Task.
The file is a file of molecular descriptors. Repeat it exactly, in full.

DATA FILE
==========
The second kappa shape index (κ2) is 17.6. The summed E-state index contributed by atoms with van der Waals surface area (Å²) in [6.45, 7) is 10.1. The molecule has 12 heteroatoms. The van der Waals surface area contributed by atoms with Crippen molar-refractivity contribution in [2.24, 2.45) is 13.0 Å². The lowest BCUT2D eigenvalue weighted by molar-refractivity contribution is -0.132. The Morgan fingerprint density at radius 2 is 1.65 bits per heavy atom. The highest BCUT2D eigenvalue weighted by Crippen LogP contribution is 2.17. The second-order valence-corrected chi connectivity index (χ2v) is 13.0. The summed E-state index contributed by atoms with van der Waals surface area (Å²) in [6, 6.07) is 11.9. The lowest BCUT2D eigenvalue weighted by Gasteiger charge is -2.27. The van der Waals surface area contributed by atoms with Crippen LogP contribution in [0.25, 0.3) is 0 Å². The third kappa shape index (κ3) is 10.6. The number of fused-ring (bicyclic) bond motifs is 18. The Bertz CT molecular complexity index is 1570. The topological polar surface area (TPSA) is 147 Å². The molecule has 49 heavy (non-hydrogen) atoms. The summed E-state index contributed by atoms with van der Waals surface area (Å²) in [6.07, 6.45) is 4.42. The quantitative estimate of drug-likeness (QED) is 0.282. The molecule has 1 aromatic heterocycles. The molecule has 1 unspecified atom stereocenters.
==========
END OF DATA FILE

The second kappa shape index (κ2) is 17.6. The summed E-state index contributed by atoms with van der Waals surface area (Å²) in [6.45, 7) is 10.1. The molecule has 12 heteroatoms. The van der Waals surface area contributed by atoms with Crippen molar-refractivity contribution in [2.24, 2.45) is 13.0 Å². The lowest BCUT2D eigenvalue weighted by molar-refractivity contribution is -0.132. The Morgan fingerprint density at radius 2 is 1.65 bits per heavy atom. The highest BCUT2D eigenvalue weighted by Crippen LogP contribution is 2.17. The second-order valence-corrected chi connectivity index (χ2v) is 13.0. The summed E-state index contributed by atoms with van der Waals surface area (Å²) in [6, 6.07) is 11.9. The lowest BCUT2D eigenvalue weighted by Gasteiger charge is -2.27. The van der Waals surface area contributed by atoms with Crippen LogP contribution in [0.25, 0.3) is 0 Å². The third kappa shape index (κ3) is 10.6. The number of fused-ring (bicyclic) bond motifs is 18. The Bertz CT molecular complexity index is 1570. The topological polar surface area (TPSA) is 147 Å². The molecule has 49 heavy (non-hydrogen) atoms. The summed E-state index contributed by atoms with van der Waals surface area (Å²) in [6.07, 6.45) is 4.42. The quantitative estimate of drug-likeness (QED) is 0.282. The molecule has 1 aromatic heterocycles. The molecule has 1 unspecified atom stereocenters.